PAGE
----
7
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7answers
6k views

Use of the superlative when only two items are present

When speaking with my mother a couple of days ago, I read to her a message I was sending to my cousin on her behalf ending with: "... the birthday of your youngest." [implying her child] She ...
5
votes
5answers
2k views

Is the question mark misused in affirmative sentences?

For example, I found the following sentence written by a native English speaker (UK) so I'm going to assume that he knows how to put it the right way, although I wouldn't use this form. I now have ...
2
votes
3answers
659 views

go pay in “Why don't you go pay for them”

Why don't you go pay for them? It's pretty common in USA to form this question in this form. However, I suspect that we need to or "and" between go and pay. Why one is correct and why? Why ...
22
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5answers
143k views

Difference between “I have got” and “I have gotten”

I see these two expressions are used almost identically in different contexts. Is there a difference between I have got and I have gotten?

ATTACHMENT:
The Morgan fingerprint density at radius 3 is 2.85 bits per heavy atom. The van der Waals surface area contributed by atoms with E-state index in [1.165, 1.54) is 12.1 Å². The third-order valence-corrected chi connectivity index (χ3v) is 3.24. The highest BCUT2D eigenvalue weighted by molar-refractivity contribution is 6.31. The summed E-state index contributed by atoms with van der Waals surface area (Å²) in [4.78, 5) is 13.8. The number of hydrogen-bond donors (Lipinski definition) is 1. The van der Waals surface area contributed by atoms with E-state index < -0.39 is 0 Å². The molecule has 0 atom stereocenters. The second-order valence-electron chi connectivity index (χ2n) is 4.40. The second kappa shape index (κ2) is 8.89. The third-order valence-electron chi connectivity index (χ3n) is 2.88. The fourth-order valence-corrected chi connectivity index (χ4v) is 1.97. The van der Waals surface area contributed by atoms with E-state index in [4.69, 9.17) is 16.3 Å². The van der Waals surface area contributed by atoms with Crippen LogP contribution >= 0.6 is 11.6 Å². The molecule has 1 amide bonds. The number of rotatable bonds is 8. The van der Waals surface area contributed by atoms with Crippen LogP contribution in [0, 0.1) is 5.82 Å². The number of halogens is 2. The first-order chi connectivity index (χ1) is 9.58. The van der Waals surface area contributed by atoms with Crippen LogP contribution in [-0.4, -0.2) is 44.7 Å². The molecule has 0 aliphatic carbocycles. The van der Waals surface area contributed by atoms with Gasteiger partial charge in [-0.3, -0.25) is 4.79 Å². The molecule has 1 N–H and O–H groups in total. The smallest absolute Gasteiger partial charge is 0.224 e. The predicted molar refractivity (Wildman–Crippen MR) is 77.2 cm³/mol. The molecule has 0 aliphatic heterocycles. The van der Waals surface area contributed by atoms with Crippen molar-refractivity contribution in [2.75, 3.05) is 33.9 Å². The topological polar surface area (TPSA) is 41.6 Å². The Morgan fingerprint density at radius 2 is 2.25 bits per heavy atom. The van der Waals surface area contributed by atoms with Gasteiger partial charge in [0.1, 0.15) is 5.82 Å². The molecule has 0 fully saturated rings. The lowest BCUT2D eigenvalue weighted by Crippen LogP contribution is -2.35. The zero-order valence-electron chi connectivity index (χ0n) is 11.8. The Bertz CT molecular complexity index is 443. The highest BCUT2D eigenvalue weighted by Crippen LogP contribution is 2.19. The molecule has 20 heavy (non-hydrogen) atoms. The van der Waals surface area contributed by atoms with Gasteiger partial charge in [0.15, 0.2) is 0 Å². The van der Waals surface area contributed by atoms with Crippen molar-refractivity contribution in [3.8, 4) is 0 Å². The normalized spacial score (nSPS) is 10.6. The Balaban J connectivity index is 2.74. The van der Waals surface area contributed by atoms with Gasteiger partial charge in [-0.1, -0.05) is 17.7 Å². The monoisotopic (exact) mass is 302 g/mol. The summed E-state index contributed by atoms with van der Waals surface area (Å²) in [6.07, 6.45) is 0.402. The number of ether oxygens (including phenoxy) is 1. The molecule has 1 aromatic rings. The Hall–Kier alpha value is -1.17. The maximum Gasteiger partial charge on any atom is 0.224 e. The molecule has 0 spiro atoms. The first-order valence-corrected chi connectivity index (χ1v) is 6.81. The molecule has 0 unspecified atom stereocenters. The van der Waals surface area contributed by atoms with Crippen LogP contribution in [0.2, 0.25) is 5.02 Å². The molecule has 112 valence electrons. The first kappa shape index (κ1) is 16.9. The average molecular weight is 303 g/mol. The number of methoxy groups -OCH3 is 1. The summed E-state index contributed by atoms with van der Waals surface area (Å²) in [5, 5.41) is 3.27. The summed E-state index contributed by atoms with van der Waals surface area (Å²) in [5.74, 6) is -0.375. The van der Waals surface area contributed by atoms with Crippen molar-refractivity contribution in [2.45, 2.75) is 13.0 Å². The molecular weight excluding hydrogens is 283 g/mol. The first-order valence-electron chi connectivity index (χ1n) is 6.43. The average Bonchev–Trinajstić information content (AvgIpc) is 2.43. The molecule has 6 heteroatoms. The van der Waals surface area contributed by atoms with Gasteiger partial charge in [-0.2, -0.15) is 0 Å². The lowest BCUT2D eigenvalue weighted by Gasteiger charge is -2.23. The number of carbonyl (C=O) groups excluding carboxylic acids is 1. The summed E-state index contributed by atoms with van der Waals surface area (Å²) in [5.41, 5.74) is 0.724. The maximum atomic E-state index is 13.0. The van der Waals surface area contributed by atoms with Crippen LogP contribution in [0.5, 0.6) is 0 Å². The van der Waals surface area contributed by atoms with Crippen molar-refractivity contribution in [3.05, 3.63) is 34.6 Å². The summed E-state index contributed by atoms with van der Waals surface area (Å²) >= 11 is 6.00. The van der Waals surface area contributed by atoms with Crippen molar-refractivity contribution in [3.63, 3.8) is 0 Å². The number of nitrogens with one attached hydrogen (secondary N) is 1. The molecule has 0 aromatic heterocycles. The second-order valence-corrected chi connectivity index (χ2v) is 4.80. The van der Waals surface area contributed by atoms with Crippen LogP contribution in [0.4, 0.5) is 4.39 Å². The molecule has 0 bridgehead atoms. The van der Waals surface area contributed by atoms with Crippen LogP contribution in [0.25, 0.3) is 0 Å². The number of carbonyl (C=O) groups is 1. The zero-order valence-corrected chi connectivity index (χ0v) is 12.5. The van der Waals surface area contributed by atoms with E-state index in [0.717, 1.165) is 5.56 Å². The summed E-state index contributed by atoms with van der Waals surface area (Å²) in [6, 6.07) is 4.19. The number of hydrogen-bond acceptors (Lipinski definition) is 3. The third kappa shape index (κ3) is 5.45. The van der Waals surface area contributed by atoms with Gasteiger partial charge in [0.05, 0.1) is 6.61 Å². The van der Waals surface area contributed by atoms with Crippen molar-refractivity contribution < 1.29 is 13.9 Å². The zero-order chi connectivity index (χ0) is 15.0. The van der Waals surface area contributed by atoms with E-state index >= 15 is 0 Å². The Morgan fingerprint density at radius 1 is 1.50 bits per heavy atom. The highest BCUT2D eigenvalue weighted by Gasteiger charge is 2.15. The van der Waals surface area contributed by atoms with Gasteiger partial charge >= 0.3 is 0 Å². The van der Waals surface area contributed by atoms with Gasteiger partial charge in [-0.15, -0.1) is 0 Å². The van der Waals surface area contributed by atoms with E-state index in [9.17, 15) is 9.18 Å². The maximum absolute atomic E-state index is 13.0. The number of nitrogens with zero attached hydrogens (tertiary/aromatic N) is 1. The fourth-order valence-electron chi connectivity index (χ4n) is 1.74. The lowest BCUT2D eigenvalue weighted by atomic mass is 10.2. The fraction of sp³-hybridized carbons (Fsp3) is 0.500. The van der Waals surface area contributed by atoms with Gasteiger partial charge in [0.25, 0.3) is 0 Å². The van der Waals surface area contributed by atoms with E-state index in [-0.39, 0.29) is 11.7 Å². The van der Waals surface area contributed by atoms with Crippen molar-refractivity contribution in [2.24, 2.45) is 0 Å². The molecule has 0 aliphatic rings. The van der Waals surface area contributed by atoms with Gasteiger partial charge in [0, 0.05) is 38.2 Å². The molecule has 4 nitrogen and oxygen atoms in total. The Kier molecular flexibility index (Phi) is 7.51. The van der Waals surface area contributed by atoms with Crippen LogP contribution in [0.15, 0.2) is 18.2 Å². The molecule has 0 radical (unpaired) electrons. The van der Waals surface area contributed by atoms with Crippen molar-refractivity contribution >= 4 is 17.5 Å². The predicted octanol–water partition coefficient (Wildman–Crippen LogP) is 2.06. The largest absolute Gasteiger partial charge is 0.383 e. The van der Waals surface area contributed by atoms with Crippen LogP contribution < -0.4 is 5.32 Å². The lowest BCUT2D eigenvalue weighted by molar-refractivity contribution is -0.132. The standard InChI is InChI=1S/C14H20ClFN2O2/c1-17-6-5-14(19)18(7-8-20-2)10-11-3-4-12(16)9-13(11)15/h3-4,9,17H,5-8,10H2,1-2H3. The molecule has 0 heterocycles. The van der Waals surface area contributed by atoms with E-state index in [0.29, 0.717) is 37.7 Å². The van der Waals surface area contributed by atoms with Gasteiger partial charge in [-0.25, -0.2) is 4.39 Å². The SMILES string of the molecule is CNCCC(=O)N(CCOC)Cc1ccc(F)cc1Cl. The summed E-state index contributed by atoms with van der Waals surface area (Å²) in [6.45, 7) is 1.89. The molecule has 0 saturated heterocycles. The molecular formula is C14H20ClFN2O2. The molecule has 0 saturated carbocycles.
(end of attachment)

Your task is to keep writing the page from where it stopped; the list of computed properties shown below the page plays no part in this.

2
votes
3answers
3k views

“What kind of stuff is it?” vs “What kind of stuff it is?”

Please advise which version of the question is correct and what's the rule governing it?
3
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1answer
222 views

“Would have us view” — is it correct?

It probably is correct since the article is from Bloomberg.com website. However, I am not sure what it really means and why it's correct Mark Twain once quipped that “everyone complains about the ...
7
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3answers
9k views

“currently not” or “not currently”

What's the correct order: Lessons are not currently being offered. or Lessons are currently not being offered.
59
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9answers
4k views

Is it ever worth the time and effort to correct someone else's grating grammatical mistakes? [closed]

Whenever I hear statements like "It was a great deal for he and I" and "Call Karen and I in the morning," I die a little. Such solecisms, as Twain said in another context (Cooper's prose style), ...
7
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3answers
5k views

“You” or “your” when using two subjects with a possession?

I came across your and Mr X's publication or I came across you and Mr X's publication
4
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2answers
3k views

Why are words such as “that” and “those” not considered articles?

According to Wikipedia (disclaimer: of course I realize that Wikipedia should not be regarded as an absolute authority, but I generally consider it to be a fairly accurate and reliable resource): ...